From the beginning, Father Levada was struck by Cardinal Ratzinger’s collegiality, humility and brilliance. “When he was prefect, he came into our working group, rolled up his sleeves — figuratively speaking. He listened, then summed up the discussion, and it was exactly right.

“He had such a great mind, and a synthetic mind, to be able to listen to people and then propose a consensus about some specific action or formulation of a doctrinal truth,” Cardinal Levada remembered.

After serving under Cardinal Ratzinger for one year, Father Levada returned to the United States and was appointed to a series of high-profile episcopal posts, including archbishop of Portland, Oregon, and then archbishop of San Francisco from 1995 to 2005. 

While he was archbishop of Portland, Pope John Paul announced plans for the new Catechism of the Catholic Church and named Cardinal Ratzinger the chairman of the commission that would prepare a series of drafts of the Catechism. Archbishop Levada was one of seven bishops from around the world invited by Cardinal Ratzinger to join the editorial committee.

“For six years, I worked closely with him on the Catechism,” Cardinal Levada recalled. “That really had a central impact on my ministry and my life. It was such a great blessing to have so much of the doctrinal confusion resolved in a specific and unifying manner by the formulation of the truths of the faith in a way that was not hostile or polemical.”

Once the Catechism was published in 1992, Archbishop Levada sought to promote its use in Catholic schools and CCD programs, seminaries and the U.S. Conference of Catholic Bishops.

“This was something Cardinal Ratzinger very much appreciated and found supportive of his efforts and those of the congregation,” he noted. “One of the key things on his mind when he was elected pope was to use the Catechism in an effective way in the teaching of the faith.”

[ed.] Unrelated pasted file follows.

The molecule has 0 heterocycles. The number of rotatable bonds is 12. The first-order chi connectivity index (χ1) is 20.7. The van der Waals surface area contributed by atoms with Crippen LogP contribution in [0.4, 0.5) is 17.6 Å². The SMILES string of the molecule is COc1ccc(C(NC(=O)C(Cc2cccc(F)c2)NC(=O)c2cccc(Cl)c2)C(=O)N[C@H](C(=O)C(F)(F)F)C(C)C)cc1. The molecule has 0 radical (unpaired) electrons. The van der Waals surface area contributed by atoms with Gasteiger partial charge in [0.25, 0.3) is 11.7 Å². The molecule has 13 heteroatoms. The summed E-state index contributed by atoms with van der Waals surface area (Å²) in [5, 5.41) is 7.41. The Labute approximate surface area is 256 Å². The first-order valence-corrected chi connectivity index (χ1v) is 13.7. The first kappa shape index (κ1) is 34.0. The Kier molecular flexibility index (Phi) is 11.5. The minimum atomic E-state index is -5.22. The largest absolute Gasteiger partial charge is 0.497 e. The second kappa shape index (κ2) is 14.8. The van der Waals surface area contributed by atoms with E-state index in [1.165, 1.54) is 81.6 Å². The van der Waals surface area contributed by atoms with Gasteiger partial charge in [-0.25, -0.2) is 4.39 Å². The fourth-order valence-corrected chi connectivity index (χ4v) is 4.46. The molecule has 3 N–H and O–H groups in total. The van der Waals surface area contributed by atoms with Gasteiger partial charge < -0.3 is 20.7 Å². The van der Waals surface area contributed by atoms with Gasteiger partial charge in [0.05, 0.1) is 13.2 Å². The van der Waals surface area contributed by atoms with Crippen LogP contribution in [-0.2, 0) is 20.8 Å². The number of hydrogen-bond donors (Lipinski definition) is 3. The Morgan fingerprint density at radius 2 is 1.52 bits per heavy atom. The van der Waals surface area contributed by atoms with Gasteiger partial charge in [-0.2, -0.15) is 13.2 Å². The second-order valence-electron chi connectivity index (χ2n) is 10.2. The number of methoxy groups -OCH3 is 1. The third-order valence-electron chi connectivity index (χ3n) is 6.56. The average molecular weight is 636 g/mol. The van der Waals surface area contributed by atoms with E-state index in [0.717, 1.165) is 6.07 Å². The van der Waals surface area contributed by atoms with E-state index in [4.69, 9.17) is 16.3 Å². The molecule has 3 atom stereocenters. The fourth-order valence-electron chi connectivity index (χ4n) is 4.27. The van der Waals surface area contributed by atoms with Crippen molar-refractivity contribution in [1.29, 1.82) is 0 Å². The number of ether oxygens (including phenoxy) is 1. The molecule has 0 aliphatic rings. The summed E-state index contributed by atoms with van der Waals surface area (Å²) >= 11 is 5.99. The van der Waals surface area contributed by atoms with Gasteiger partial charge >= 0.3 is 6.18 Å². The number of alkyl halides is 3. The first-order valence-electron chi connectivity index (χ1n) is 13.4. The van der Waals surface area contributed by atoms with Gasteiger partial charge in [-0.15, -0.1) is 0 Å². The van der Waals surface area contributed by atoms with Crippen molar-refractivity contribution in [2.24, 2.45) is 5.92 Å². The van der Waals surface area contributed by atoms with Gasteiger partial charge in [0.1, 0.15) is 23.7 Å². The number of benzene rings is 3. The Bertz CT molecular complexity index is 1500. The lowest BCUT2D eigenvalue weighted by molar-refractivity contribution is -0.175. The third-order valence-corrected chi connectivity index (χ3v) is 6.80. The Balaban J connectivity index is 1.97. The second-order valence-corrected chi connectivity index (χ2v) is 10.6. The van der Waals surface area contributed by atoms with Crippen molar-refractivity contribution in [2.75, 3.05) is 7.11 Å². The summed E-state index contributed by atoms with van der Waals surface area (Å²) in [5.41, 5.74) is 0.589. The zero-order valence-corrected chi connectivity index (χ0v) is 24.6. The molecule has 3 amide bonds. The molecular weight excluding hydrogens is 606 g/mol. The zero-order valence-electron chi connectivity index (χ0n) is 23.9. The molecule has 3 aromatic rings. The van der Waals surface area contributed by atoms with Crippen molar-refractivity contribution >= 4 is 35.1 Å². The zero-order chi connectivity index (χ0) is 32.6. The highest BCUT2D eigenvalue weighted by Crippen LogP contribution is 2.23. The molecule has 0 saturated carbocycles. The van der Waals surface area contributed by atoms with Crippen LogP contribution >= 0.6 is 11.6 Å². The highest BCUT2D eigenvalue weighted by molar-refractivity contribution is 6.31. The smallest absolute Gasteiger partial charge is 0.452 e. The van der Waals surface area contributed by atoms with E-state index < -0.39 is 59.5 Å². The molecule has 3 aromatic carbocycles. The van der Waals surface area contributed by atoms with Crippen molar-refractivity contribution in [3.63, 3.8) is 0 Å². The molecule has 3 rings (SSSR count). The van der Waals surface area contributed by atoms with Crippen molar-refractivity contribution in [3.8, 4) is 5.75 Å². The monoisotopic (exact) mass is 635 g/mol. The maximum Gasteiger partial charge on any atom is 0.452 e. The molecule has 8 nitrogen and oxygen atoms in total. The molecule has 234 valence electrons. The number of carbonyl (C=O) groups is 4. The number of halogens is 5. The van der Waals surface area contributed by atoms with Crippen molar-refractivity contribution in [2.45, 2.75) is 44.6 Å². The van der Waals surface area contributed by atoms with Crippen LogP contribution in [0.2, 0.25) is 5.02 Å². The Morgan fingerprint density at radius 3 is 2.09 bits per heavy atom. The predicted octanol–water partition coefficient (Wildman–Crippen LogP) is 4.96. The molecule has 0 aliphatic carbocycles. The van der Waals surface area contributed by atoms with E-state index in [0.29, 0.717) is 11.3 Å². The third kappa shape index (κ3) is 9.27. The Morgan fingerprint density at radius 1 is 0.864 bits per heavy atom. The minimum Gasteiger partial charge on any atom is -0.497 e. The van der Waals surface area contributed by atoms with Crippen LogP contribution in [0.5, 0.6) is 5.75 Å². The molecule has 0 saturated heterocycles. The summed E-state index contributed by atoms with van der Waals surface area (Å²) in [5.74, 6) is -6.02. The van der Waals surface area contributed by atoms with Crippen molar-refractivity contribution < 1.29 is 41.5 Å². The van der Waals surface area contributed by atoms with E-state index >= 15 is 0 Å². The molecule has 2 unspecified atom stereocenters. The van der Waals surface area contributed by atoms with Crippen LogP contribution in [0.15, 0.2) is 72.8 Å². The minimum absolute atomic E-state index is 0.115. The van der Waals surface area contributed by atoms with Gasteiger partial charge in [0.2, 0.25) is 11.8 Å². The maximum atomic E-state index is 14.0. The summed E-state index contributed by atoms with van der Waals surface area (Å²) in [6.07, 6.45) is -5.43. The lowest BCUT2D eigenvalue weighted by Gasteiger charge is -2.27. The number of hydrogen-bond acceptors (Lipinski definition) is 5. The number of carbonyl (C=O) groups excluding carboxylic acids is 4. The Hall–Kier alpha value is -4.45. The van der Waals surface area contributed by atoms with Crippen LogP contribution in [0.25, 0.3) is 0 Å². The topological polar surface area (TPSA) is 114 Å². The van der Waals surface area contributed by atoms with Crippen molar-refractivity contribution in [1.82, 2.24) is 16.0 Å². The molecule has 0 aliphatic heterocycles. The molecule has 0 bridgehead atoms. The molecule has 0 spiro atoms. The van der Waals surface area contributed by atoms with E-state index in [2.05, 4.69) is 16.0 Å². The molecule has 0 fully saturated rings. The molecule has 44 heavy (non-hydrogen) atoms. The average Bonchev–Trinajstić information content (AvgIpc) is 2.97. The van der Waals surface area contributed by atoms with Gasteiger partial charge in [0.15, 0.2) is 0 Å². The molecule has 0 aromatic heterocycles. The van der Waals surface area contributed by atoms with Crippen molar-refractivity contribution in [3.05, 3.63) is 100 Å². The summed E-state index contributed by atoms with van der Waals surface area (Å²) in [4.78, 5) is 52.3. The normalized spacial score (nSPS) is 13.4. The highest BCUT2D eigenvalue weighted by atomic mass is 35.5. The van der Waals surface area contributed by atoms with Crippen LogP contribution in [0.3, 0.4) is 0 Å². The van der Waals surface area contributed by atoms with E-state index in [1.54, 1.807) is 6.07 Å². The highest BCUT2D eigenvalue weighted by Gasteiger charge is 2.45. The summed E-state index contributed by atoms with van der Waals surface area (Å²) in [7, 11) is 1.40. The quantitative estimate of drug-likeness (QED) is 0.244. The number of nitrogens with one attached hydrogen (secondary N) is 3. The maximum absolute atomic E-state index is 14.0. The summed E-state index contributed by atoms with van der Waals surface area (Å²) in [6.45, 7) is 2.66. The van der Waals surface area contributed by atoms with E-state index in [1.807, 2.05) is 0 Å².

After Cardinal Ratzinger’s election as Pope Benedict XVI, Archbishop Levada traveled to Rome to offer his congratulations. During their conversation, “Pope Benedict said, ‘Listen, Your Excellency. I have something I want to say to you.’” The American archbishop stopped talking and was flabbergasted when the Pope asked him to be the prefect of the CDF. “I was astonished. I said, ‘I am not a great theologian.’”

Later, though, as Cardinal Levada reflected on his appointment, he better understood the Holy Father’s thinking.

“He is a great theologian; and now he is Pope, and he doesn’t need a great theologian as prefect. He needs someone who knows the congregation — its personnel and procedures — who speaks Italian and who has had experience dealing with the sex-abuse crisis,” the cardinal reasoned.

As prefect of the CDF, Cardinal Levada met weekly with Pope Benedict for about an hour.

“To have the Pope as your immediate superior, who had your same job, you might think he would micromanage, but there was none of that in his approach,” he said.

Cardinal Levada submitted his resignation as prefect in 2012 at age 76, though he remained engaged in the work of numerous congregations and various papal commissions.